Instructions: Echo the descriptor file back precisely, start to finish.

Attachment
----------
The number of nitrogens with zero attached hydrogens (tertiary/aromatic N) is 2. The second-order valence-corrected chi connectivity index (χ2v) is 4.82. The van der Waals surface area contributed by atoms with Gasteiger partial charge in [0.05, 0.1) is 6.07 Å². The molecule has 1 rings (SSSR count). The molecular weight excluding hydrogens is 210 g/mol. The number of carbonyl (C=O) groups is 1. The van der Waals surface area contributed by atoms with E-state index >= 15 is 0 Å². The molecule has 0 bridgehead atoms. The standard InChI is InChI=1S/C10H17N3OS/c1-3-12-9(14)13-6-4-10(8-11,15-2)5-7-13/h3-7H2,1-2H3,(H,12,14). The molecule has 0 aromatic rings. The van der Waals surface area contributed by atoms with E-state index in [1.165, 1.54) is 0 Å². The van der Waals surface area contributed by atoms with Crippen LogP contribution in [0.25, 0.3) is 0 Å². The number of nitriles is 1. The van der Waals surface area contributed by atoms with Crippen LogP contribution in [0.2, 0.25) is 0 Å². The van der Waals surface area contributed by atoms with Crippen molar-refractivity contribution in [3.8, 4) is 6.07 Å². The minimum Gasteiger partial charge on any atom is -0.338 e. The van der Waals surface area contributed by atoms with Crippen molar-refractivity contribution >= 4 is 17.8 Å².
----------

The number of nitrogens with zero attached hydrogens (tertiary/aromatic N) is 2. The second-order valence-corrected chi connectivity index (χ2v) is 4.82. The van der Waals surface area contributed by atoms with Gasteiger partial charge in [0.05, 0.1) is 6.07 Å². The molecule has 1 rings (SSSR count). The molecular weight excluding hydrogens is 210 g/mol. The number of carbonyl (C=O) groups is 1. The van der Waals surface area contributed by atoms with E-state index >= 15 is 0 Å². The molecule has 0 bridgehead atoms. The standard InChI is InChI=1S/C10H17N3OS/c1-3-12-9(14)13-6-4-10(8-11,15-2)5-7-13/h3-7H2,1-2H3,(H,12,14). The molecule has 0 aromatic rings. The van der Waals surface area contributed by atoms with E-state index in [1.165, 1.54) is 0 Å². The van der Waals surface area contributed by atoms with Crippen LogP contribution in [0.25, 0.3) is 0 Å². The number of nitriles is 1. The van der Waals surface area contributed by atoms with Crippen LogP contribution in [0.2, 0.25) is 0 Å². The van der Waals surface area contributed by atoms with Crippen molar-refractivity contribution in [3.8, 4) is 6.07 Å². The minimum Gasteiger partial charge on any atom is -0.338 e. The van der Waals surface area contributed by atoms with Crippen molar-refractivity contribution >= 4 is 17.8 Å².